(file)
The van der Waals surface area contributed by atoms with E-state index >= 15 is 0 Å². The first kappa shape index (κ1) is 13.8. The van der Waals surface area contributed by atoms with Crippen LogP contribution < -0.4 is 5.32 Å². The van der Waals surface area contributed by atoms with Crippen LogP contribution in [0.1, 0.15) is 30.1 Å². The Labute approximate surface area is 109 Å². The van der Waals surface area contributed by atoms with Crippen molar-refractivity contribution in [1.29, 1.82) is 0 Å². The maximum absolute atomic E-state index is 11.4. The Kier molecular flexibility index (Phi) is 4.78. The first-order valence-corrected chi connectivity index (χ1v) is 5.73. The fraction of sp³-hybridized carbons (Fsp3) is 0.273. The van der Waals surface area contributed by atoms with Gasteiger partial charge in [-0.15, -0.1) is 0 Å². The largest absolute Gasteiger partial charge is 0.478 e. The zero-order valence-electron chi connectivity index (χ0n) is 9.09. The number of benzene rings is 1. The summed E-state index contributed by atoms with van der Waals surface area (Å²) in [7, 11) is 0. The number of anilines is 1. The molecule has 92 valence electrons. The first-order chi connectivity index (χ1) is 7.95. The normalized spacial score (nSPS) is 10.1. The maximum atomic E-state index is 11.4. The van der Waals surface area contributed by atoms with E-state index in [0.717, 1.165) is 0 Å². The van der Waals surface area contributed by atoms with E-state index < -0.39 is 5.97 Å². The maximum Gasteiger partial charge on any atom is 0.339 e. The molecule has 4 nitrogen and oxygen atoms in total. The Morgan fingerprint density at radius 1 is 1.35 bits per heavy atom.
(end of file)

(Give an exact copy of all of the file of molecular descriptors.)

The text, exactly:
The van der Waals surface area contributed by atoms with E-state index >= 15 is 0 Å². The first kappa shape index (κ1) is 13.8. The van der Waals surface area contributed by atoms with Crippen LogP contribution < -0.4 is 5.32 Å². The van der Waals surface area contributed by atoms with Crippen LogP contribution in [0.1, 0.15) is 30.1 Å². The Labute approximate surface area is 109 Å². The van der Waals surface area contributed by atoms with Crippen molar-refractivity contribution in [1.29, 1.82) is 0 Å². The maximum absolute atomic E-state index is 11.4. The Kier molecular flexibility index (Phi) is 4.78. The first-order valence-corrected chi connectivity index (χ1v) is 5.73. The fraction of sp³-hybridized carbons (Fsp3) is 0.273. The van der Waals surface area contributed by atoms with Gasteiger partial charge in [-0.15, -0.1) is 0 Å². The largest absolute Gasteiger partial charge is 0.478 e. The zero-order valence-electron chi connectivity index (χ0n) is 9.09. The number of benzene rings is 1. The summed E-state index contributed by atoms with van der Waals surface area (Å²) in [7, 11) is 0. The number of anilines is 1. The molecule has 92 valence electrons. The first-order chi connectivity index (χ1) is 7.95. The normalized spacial score (nSPS) is 10.1. The maximum atomic E-state index is 11.4. The van der Waals surface area contributed by atoms with E-state index in [0.717, 1.165) is 0 Å². The van der Waals surface area contributed by atoms with E-state index < -0.39 is 5.97 Å². The maximum Gasteiger partial charge on any atom is 0.339 e. The molecule has 4 nitrogen and oxygen atoms in total. The Morgan fingerprint density at radius 1 is 1.35 bits per heavy atom.